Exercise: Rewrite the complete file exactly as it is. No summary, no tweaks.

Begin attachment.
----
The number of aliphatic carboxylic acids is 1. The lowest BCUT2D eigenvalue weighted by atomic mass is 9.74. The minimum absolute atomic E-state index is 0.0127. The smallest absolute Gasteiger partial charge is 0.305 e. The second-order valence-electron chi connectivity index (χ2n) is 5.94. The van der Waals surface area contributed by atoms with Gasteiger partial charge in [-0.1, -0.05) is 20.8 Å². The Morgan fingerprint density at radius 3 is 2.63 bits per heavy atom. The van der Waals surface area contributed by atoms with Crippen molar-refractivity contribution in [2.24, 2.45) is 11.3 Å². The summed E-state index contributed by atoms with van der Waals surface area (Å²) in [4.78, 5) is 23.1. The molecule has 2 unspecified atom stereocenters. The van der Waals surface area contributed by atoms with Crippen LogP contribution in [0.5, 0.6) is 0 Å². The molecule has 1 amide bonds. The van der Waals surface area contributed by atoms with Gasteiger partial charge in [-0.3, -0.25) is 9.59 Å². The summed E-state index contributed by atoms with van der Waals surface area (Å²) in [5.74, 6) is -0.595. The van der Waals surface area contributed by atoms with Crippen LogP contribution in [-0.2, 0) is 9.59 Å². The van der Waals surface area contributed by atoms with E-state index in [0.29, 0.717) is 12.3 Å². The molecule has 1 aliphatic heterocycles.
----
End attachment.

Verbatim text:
The number of aliphatic carboxylic acids is 1. The lowest BCUT2D eigenvalue weighted by atomic mass is 9.74. The minimum absolute atomic E-state index is 0.0127. The smallest absolute Gasteiger partial charge is 0.305 e. The second-order valence-electron chi connectivity index (χ2n) is 5.94. The van der Waals surface area contributed by atoms with Gasteiger partial charge in [-0.1, -0.05) is 20.8 Å². The Morgan fingerprint density at radius 3 is 2.63 bits per heavy atom. The van der Waals surface area contributed by atoms with Crippen molar-refractivity contribution in [2.24, 2.45) is 11.3 Å². The summed E-state index contributed by atoms with van der Waals surface area (Å²) in [4.78, 5) is 23.1. The molecule has 2 unspecified atom stereocenters. The van der Waals surface area contributed by atoms with Crippen LogP contribution in [0.5, 0.6) is 0 Å². The molecule has 1 amide bonds. The van der Waals surface area contributed by atoms with Gasteiger partial charge in [-0.3, -0.25) is 9.59 Å². The summed E-state index contributed by atoms with van der Waals surface area (Å²) in [5.74, 6) is -0.595. The van der Waals surface area contributed by atoms with Crippen LogP contribution in [-0.2, 0) is 9.59 Å². The van der Waals surface area contributed by atoms with E-state index in [0.29, 0.717) is 12.3 Å². The molecule has 1 aliphatic heterocycles.